Presented by Patrick T. Harker, President and Chief Executive Officer
Federal Reserve Bank of Philadelphia
Reinventing Our Communities: Planning for Equity in Recovery –
Lessons We’re Learning from COVID-19
Philadelphia, PA (webinar)
May 28, 2020
PDF version (236 KB, 4 pages)
Good afternoon. Thank you very much to Daniel for that introduction and a big thank you to everybody at both the Philadelphia and St. Louis Federal Reserve Banks who worked tirelessly to make this virtual event possible. We usually hold these biennial Reinventing Our Communities conferences in Philadelphia, though two years ago we met in Baltimore for the first time. Back then, we thought that was a big change! Little did we know …
Now, we may be meeting in a very different format this year, but I still have to begin by mentioning my usual Fed disclaimer: The views I express today are my own and do not necessarily reflect those of anyone else on the Federal Open Market Committee or in the Federal Reserve System.
The COVID-19 crisis has certainly changed America in the course of just a few months. Many of us have become expert “social distancers” and furious handwashers. Some of us have even become amateur barbers.
But in other important ways, this health crisis has not so much changed things as simply exposed, and in some cases accelerated, trends that were already present in our society.
The United States went into this crisis a troublingly unequal place, beset by serious inequities in income, wealth, and opportunity.
Perhaps most disturbing is that the multiyear economic expansion we experienced through much of the last decade did nothing to reduce American inequality. Indeed, last year, even as by many measures, the economy was in great shape, the Census Bureau calculated that income inequality in 2018 was the highest it had been in the 50 years it has measured it. The Gini coefficient — which measures the equality of income distribution — shows that incomes in the U.S. are far less equally distributed than in other industrialized countries like Germany and Japan.
Wealth inequality is even starker.
My colleagues at the St. Louis Fed calculated last year that, as of 2016, the top 10 percent of wealthiest American households owned 77 percent of the country’s total wealth. The bottom 50 percent owned only 1 percent. Fully 10 percent of American households had negative net worth, meaning their total household debt outstripped their assets.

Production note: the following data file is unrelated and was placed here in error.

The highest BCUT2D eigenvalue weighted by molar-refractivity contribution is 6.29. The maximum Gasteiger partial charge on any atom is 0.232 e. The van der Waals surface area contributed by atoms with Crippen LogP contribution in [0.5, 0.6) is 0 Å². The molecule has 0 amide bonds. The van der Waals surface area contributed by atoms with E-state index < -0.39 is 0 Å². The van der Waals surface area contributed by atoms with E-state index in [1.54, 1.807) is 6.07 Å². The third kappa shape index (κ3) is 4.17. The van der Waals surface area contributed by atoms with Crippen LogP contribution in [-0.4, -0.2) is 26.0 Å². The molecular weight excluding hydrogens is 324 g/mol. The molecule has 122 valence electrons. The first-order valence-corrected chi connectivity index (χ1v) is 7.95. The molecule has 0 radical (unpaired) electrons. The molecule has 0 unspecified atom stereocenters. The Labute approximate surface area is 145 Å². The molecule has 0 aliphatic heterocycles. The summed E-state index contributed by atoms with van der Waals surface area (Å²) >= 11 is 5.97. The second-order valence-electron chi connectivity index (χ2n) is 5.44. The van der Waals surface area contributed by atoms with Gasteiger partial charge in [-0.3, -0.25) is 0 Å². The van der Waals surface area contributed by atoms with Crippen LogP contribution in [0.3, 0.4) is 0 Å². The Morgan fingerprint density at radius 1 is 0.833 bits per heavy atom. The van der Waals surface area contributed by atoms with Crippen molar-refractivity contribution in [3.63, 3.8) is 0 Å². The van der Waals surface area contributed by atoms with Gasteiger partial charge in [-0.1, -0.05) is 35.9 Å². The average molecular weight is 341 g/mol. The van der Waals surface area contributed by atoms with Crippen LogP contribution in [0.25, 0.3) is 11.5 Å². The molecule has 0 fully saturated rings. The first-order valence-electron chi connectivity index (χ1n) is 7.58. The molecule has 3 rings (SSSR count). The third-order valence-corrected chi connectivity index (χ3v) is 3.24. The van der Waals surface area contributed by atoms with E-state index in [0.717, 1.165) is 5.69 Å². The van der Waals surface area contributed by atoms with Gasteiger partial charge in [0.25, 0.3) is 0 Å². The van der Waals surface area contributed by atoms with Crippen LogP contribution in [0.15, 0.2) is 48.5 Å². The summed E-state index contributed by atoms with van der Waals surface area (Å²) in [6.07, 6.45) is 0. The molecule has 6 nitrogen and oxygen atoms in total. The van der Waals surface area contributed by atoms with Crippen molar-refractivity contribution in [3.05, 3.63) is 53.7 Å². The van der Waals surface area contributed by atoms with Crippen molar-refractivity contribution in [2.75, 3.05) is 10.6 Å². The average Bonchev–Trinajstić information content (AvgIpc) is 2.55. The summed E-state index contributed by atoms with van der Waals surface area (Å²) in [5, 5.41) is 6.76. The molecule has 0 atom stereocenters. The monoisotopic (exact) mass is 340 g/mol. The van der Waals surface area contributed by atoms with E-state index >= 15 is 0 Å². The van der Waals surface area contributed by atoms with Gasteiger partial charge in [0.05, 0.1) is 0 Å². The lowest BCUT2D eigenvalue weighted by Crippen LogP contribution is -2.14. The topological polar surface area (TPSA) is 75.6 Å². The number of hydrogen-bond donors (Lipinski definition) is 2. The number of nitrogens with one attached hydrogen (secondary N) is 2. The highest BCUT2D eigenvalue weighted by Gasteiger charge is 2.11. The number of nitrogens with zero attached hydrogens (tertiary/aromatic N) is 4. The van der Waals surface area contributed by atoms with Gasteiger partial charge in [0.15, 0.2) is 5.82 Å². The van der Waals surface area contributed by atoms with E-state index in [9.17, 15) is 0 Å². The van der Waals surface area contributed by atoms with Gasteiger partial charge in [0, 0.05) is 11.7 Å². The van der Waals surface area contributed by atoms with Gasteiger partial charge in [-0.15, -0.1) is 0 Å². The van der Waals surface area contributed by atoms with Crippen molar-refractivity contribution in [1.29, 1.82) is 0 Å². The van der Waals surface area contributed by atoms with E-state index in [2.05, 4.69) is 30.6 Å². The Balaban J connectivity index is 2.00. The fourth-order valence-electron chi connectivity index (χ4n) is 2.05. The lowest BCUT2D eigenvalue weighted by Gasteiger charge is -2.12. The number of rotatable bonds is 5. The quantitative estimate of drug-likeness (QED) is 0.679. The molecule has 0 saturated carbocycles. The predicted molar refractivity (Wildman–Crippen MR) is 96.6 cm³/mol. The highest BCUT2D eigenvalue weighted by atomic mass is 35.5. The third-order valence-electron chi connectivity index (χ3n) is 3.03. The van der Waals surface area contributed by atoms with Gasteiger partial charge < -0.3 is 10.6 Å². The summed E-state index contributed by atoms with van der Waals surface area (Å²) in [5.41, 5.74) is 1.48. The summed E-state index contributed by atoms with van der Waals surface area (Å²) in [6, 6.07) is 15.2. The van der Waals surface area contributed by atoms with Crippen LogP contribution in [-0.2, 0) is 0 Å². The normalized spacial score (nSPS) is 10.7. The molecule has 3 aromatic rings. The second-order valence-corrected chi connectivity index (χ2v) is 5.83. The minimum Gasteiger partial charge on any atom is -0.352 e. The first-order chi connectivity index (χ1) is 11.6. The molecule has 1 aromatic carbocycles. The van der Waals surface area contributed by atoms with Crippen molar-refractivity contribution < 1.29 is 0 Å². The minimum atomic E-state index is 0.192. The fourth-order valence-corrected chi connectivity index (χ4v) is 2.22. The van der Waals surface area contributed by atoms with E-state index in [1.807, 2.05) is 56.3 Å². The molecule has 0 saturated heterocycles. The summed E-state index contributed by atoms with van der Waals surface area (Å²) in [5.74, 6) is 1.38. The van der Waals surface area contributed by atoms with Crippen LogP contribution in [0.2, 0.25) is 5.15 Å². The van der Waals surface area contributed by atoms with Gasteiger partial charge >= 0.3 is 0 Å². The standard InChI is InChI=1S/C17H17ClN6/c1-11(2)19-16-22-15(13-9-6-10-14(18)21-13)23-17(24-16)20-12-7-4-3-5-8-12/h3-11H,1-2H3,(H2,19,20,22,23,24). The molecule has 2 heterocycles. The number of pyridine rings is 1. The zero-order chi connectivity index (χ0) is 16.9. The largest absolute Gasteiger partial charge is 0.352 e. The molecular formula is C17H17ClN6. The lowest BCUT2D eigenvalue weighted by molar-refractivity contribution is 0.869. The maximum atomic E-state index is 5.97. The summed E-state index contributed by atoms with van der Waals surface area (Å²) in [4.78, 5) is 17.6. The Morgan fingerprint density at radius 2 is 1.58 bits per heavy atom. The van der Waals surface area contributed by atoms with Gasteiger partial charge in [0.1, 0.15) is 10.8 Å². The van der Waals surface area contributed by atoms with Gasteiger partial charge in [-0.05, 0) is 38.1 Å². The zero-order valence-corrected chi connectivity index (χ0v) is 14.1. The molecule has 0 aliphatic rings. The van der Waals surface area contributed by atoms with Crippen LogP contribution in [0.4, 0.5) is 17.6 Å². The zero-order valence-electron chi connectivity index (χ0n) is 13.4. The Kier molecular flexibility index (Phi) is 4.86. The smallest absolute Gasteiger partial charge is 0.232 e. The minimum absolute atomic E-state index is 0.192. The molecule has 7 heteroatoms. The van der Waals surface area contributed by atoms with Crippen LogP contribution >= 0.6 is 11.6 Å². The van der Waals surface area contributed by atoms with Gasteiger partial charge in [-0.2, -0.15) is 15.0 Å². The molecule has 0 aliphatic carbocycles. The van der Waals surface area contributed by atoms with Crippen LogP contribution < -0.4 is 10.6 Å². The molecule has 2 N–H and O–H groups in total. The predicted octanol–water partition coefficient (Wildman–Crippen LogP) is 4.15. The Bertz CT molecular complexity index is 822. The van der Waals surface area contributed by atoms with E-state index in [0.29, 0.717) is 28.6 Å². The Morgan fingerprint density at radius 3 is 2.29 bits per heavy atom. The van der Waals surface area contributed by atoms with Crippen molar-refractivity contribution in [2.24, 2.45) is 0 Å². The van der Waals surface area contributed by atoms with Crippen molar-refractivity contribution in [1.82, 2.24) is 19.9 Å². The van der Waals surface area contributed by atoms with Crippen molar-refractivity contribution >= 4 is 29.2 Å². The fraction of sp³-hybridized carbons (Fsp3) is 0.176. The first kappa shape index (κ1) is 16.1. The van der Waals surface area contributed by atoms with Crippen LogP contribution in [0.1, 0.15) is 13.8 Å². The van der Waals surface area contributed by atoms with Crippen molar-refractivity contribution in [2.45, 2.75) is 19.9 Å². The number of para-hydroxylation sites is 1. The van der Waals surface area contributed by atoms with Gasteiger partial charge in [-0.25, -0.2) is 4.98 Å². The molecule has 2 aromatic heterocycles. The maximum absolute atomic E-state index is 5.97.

Inequality and poverty touch all corners of America, from depopulating rural communities in the Great Plains, to postindustrial cities in the Northeast and Midwest, to neighborhoods in even some of our wealthiest cities like San Francisco and New York. But we can’t deny that certain communities have borne the brunt of these inequities more than others. It’s simply a fact that some of the underlying inequalities in our society deal with race. To cite just one example, as of 2016, the average family wealth of white families was nearly seven times greater than that of black families.
The health crisis has only heightened these inequities. For one, the coronavirus itself is affecting some communities more than others. In Philadelphia, more than half of those who have died from COVID-19 have been African American, despite African Americans making up only about 40 percent of the city’s population. This is a trend that has been observable nationwide.
And the economic costs of the health crisis have fallen on those least able to bear them as well.
Our researchers at the Philadelphia Fed have been studying closely which neighborhoods and households have been most affected by the economic shutdown. They’ve found that those most likely to be at risk of losing employment were already disproportionately low income.
In other words, both as a health and an economic crisis, COVID-19 has the cruel effect of hurting those who were already most vulnerable.
American inequality is a moral and ethical challenge to our country’s founding creed. But research shows it’s also a growing economic problem. The International Monetary Fund has found that when an additional 1 percent of income goes to the top 20 percent of income earners, GDP falls. But when the same gains are made by the bottom 20 percent, GDP rises.
That makes sense, of course: Those who earn less money are likely to spend it, whereas high earners save. That’s crucial because consumer spending accounts for about 70 percent of our country’s total GDP. Ensuring an equitable recovery from COVID-19 is critical in making sure the next expansion is not only fair but also strong and durable.
That’s why today’s discussion is so vitally important. Our role at the Fed is not to dictate fiscal policy but to use our academic and applied research, our outreach, and our convening powers to help policymakers all across the country better understand how to deal with these challenges.
Here at the Philadelphia Fed, we’ve launched the Economic Growth & Mobility Project, a multilevel effort to bring entrepreneurial solutions to achieve inclusive economic growth and create pathways out of poverty through the pillars of creating job opportunities, improving human capital, and addressing housing and infrastructure needs.
As this crisis continues, we must redouble our efforts to redress some of the great underlying challenges to our society. Thank you very much for being a part of this extremely important conversation.